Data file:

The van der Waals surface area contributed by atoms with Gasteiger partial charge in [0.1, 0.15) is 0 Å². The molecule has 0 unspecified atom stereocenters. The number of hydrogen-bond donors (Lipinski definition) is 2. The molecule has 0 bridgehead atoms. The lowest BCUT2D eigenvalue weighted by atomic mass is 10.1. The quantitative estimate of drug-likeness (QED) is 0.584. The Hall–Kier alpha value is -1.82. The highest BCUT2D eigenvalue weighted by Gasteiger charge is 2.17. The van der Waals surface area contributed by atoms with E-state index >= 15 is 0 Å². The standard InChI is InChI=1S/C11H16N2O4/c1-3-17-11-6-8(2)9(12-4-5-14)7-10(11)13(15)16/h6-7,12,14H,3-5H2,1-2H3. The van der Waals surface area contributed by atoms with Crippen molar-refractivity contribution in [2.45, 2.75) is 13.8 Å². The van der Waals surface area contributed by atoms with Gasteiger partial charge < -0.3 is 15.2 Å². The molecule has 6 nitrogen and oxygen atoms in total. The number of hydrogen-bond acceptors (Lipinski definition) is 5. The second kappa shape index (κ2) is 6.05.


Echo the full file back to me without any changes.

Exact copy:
The van der Waals surface area contributed by atoms with Gasteiger partial charge in [0.1, 0.15) is 0 Å². The molecule has 0 unspecified atom stereocenters. The number of hydrogen-bond donors (Lipinski definition) is 2. The molecule has 0 bridgehead atoms. The lowest BCUT2D eigenvalue weighted by atomic mass is 10.1. The quantitative estimate of drug-likeness (QED) is 0.584. The Hall–Kier alpha value is -1.82. The highest BCUT2D eigenvalue weighted by Gasteiger charge is 2.17. The van der Waals surface area contributed by atoms with E-state index >= 15 is 0 Å². The standard InChI is InChI=1S/C11H16N2O4/c1-3-17-11-6-8(2)9(12-4-5-14)7-10(11)13(15)16/h6-7,12,14H,3-5H2,1-2H3. The van der Waals surface area contributed by atoms with Crippen molar-refractivity contribution in [2.45, 2.75) is 13.8 Å². The van der Waals surface area contributed by atoms with Gasteiger partial charge < -0.3 is 15.2 Å². The molecule has 6 nitrogen and oxygen atoms in total. The number of hydrogen-bond acceptors (Lipinski definition) is 5. The second kappa shape index (κ2) is 6.05.